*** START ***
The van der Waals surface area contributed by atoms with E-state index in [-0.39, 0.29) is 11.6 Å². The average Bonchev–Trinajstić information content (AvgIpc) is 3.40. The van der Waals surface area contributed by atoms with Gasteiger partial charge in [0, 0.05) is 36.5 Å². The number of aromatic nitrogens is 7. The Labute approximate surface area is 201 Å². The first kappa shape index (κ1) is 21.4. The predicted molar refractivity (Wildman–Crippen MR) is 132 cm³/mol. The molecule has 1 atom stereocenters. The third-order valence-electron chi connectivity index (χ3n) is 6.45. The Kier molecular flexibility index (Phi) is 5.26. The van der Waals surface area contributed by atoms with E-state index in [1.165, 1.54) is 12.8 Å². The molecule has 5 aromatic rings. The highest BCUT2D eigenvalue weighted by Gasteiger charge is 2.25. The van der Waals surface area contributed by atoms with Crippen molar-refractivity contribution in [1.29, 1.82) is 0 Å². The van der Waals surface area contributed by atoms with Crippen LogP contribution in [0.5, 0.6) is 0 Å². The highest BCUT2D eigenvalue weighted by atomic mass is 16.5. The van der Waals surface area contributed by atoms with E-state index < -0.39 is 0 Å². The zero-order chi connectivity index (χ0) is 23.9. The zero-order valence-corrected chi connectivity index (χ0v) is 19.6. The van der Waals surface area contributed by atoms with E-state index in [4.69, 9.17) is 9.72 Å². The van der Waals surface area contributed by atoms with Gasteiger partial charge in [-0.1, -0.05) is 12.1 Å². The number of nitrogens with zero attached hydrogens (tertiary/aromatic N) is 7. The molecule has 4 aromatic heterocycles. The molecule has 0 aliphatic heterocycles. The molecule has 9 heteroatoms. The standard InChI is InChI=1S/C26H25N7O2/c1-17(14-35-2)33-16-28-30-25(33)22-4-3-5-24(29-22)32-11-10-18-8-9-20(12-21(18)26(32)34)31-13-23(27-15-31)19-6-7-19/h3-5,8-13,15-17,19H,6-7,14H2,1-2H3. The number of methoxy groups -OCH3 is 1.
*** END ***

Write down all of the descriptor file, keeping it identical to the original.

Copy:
The van der Waals surface area contributed by atoms with E-state index in [-0.39, 0.29) is 11.6 Å². The average Bonchev–Trinajstić information content (AvgIpc) is 3.40. The van der Waals surface area contributed by atoms with Gasteiger partial charge in [0, 0.05) is 36.5 Å². The number of aromatic nitrogens is 7. The Labute approximate surface area is 201 Å². The first kappa shape index (κ1) is 21.4. The predicted molar refractivity (Wildman–Crippen MR) is 132 cm³/mol. The molecule has 1 atom stereocenters. The third-order valence-electron chi connectivity index (χ3n) is 6.45. The Kier molecular flexibility index (Phi) is 5.26. The van der Waals surface area contributed by atoms with E-state index in [1.165, 1.54) is 12.8 Å². The molecule has 5 aromatic rings. The highest BCUT2D eigenvalue weighted by Gasteiger charge is 2.25. The van der Waals surface area contributed by atoms with Crippen molar-refractivity contribution in [1.29, 1.82) is 0 Å². The van der Waals surface area contributed by atoms with Crippen LogP contribution in [0.5, 0.6) is 0 Å². The highest BCUT2D eigenvalue weighted by atomic mass is 16.5. The van der Waals surface area contributed by atoms with E-state index < -0.39 is 0 Å². The zero-order chi connectivity index (χ0) is 23.9. The zero-order valence-corrected chi connectivity index (χ0v) is 19.6. The van der Waals surface area contributed by atoms with E-state index in [4.69, 9.17) is 9.72 Å². The van der Waals surface area contributed by atoms with Gasteiger partial charge in [-0.1, -0.05) is 12.1 Å². The number of nitrogens with zero attached hydrogens (tertiary/aromatic N) is 7. The molecule has 4 aromatic heterocycles. The molecule has 0 aliphatic heterocycles. The molecule has 9 heteroatoms. The standard InChI is InChI=1S/C26H25N7O2/c1-17(14-35-2)33-16-28-30-25(33)22-4-3-5-24(29-22)32-11-10-18-8-9-20(12-21(18)26(32)34)31-13-23(27-15-31)19-6-7-19/h3-5,8-13,15-17,19H,6-7,14H2,1-2H3. The number of methoxy groups -OCH3 is 1.